# Clarification on product rule for vectors in non-Cartesian coordinates

Consider position vectors $\vec{r}_1(t)$ and $\vec{r}_2(t)$ that depend on time. At least in Cartesian coordinates, the derivative of the sum is given by:

$$\frac{d}{dt}(\vec{r}_1 + \vec{r}_2) = \frac{d\vec{r}_1}{dt} + \frac{d\vec{r}_2}{dt}$$

Does this hold when the vectors are expressed in any coordinate system? My guess/hope is yes. I'm trying to think of this in a coordinate-free way, especially since a vector's existence could care less if there is a coordinate system or not. If you have two arrows and add them together, should the rate of change of the sum vector equal the sum of the rates of change of the individual vectors? If this is true geometrically, then it should be true no matter what coordinate system $\vec{r}_1$ and $\vec{r}_2$ are expressed in. Is this correct? My book doesn't prove this geometrically. It only proves the above equation by supposing that $\vec{r}_1$ and $\vec{r}_2$ are expressed in cartesian coordinates. In 2D polar $\vec{r}_1 = r_1\hat{r}(\phi_1)$ and $\vec{r}_2 = r_2\hat{r}(\phi_2)$. Only when $\phi_1$ = $\phi_2$ can you just add and say that $\vec{r} = (r_1 + r_2)\hat{r}(\phi_1)$. I'm just getting a little confused on which rules/definitions are coordinate-free and which are coordinate dependent.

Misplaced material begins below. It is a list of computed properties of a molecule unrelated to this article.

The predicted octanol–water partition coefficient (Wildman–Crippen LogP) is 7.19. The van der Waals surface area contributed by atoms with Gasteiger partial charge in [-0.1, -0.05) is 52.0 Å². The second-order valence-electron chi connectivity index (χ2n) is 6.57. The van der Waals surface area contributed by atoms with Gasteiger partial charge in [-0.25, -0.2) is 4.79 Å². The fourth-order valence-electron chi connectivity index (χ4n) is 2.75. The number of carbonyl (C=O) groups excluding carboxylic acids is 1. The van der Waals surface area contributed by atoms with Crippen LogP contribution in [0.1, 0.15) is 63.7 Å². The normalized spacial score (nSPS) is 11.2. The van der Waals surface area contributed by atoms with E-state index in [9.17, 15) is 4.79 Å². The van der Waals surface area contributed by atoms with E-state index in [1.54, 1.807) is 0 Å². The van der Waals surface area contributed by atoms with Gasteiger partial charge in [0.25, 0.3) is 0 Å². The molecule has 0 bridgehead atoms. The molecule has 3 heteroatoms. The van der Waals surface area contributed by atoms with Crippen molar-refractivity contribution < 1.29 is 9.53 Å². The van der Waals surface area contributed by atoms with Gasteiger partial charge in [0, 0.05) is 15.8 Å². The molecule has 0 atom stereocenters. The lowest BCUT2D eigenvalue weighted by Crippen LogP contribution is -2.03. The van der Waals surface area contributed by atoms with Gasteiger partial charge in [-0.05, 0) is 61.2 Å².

Likewise, do the product rules for dot/cross products hold in any coordinate system? In Cartesian coordinates at least, the equations are:

$$\frac{d}{dt}(\vec{r}_1 \cdot \vec{r}_2) = \frac{d\vec{r}_1}{dt} \cdot \vec{r}_2+ \vec{r}_1 \cdot \frac{d\vec{r}_2}{dt} \\ \frac{d}{dt}(\vec{r}_1 \times \vec{r}_2) = \frac{d\vec{r}_1}{dt} \times \vec{r}_2 + \vec{r}_1 \times \frac{d\vec{r}_2}{dt}$$

Again my hope/guess is that this is true in any coordinate system (by any coordinate system, I specifically mean spherical/cylindrical/2D polar coordinates). All the coordinate systems that I just stated are at any given instant, equivalent to a Cartesian coordinate system since the unit vectors (in the order that we write them) form a right-handed coordinate system and are mutually perpendicular (they therefore set up a Cartesian coordinate system at that instant). If the unit vectors are right-handed and mutually perpendicular then I think the dot/cross product between vectors expressed in these other systems have exactly the same form as the dot/cross product in Cartesian coordinates (for the dot product of 2 position vectors - we have the same problem as in the above paragraph - but for the dot product between say a position vector and a force expressed in the same unit vectors $\hat{r}(\phi_1)$ and $\hat{\phi}(\phi_1)$ it's exactly the same as Cartesian coordinates I think). Anyways, if these 3 equations hold geometrically, then my guess is that they will hold for any coordinate system. Do these 3 equations work when vectors are expressed in other coordinate systems? Is there an easy proof? The first equation can probably be derived with the limit definition. My book still does everything in Cartesian coordinates though.

Yes, the "sum rule", $\frac{d(f+ g)}{du}= \frac{df}{du}+ \frac{df}{du}$, and the "product rule", $\frac{d(fg)}{du}= f(u)\frac{df}{du}+ \frac{df}{du}g(u)$, hold in any coordinate system.